Ancient Monuments

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Moated site at Hinton Farm

A Scheduled Monument in Mudford, Somerset

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Latitude: 50.9825 / 50°58'57"N

Longitude: -2.607 / 2°36'25"W

OS Eastings: 357485.15648

OS Northings: 120520.63895

OS Grid: ST574205

Mapcode National: GBR MQ.LF9Y

Mapcode Global: FRA 56FJ.25Y

Entry Name: Moated site at Hinton Farm

Scheduled Date: 10 March 1977

Last Amended: 10 July 1996

Source: Historic England

Source ID: 1014710

English Heritage Legacy ID: 22070

County: Somerset

Civil Parish: Mudford

Traditional County: Somerset

Lieutenancy Area (Ceremonial County): Somerset


The monument includes a moated site lying on a sand and gravel outcrop on the
edge of the Dorset downs where they meet the Somerset Levels.
The moated site, aligned north east-south west includes a central flat area in
the form of an irregular square c.85m by c.90m surrounded by a moat. A
depression in the north east part of the central area 24m long, 5m wide and
0.5m deep has been interpreted as a fishpond. The depression indicating the
position of the moat can be seen at all points except the north west corner
where it is infilled and has farm buildings standing on it. The moat is c.2m
deep and varies in width from 9.5m at the top to 4.4m at the bottom.
It is recorded that this was a manorial site, the manor being held by the
Dauney family from Cornwall which married into the Courtney family in the 14th
century. Until that time it was leased to William de Muleborne, a sheriff. The
Courtneys used the manor as a stopping off point from their home in Exeter.
The manor remained in the Courtney family until 1559 when it was confiscated,
by which time it was in a state of disrepair.
Within the vicinity of the moated site are medieval settlement earthworks
c.120m to the NNW and the site of a medieval mill c.100m to the south. A 17th
century mill lies adjacent to the monument on its north west side.
The post and wire fence which crosses the monument on its south east side and
the stone trough in the moat on its west side are both excluded from the
scheduling, although the ground beneath is included. The inspection shafts for
the water tunnel and the water tunnel itself which passes under the site
taking water from the River Yeo to the south of the site, to the 17th century
mill to the north west of the moated site, are included in the scheduling.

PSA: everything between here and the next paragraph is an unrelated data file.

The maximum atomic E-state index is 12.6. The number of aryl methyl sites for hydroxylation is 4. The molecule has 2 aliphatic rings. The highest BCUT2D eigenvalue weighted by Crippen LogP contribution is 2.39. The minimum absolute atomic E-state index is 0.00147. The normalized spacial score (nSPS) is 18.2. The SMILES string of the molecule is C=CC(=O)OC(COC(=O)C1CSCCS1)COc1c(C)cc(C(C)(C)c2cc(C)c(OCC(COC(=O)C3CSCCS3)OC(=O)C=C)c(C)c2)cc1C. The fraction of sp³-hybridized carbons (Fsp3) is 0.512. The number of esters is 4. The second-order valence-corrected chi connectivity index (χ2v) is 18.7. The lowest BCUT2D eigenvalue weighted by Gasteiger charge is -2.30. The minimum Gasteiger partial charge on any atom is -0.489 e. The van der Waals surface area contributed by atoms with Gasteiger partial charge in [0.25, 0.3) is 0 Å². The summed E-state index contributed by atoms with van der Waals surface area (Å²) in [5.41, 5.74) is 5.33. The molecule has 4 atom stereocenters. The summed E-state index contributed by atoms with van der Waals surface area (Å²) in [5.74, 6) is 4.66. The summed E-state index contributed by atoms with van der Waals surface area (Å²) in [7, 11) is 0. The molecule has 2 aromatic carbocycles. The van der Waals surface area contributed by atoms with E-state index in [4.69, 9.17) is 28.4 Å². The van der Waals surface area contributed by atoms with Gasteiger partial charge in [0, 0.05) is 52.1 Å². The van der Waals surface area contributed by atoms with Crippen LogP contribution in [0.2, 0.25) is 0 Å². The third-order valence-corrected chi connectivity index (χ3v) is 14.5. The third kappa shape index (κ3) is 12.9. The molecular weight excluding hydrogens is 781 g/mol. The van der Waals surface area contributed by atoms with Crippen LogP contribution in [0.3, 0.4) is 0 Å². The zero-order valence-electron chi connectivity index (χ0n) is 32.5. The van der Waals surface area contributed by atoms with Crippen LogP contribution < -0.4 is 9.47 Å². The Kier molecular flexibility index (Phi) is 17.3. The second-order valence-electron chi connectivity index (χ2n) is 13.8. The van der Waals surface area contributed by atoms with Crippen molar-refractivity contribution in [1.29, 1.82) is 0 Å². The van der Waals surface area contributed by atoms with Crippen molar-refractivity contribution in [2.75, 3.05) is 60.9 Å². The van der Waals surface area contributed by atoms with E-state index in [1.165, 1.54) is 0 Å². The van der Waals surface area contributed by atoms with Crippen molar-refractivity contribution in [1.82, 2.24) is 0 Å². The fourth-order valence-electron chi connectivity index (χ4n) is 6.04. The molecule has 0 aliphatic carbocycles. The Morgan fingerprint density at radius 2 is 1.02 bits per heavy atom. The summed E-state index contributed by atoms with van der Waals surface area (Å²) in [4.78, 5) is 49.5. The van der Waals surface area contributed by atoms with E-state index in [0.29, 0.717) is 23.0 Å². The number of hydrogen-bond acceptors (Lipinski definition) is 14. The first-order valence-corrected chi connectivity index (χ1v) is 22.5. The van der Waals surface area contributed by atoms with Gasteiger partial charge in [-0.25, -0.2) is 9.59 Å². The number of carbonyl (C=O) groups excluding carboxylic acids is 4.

The site of the monument is shown on the attached map extract.

Source: Historic England

Reasons for Scheduling

Around 6,000 moated sites are known in England. They consist of wide ditches,
often or seasonally water-filled, partly or completely enclosing one or more
islands of dry ground on which stood domestic or religious buildings. In some
cases the islands were used for horticulture. The majority of moated sites
served as prestigious aristocratic and seigneurial residences with the
provision of a moat intended as a status symbol rather than a practical
military defence. The peak period during which moated sites were built was
between about 1250 and 1350 and by far the greatest concentration lies in
central and eastern parts of England. However, moated sites were built
throughout the medieval period, are widely scattered throughout England and
exhibit a high level of diversity in their forms and sizes. They form a
significant class of medieval monument and are important for the understanding
of the distribution of wealth and status in the countryside. Many examples
provide conditions favourable to the survival of organic remains.

The moated site at Hinton Farm survives well and will contain archaeological
information and environmental evidence relating to the moated site and the
landscape in which it was constructed. There is documentary evidence for the
site and related earthworks nearby.

Source: Historic England


comments made during MPP field visit, Bartlett, Mr, (1994)

Source: Historic England

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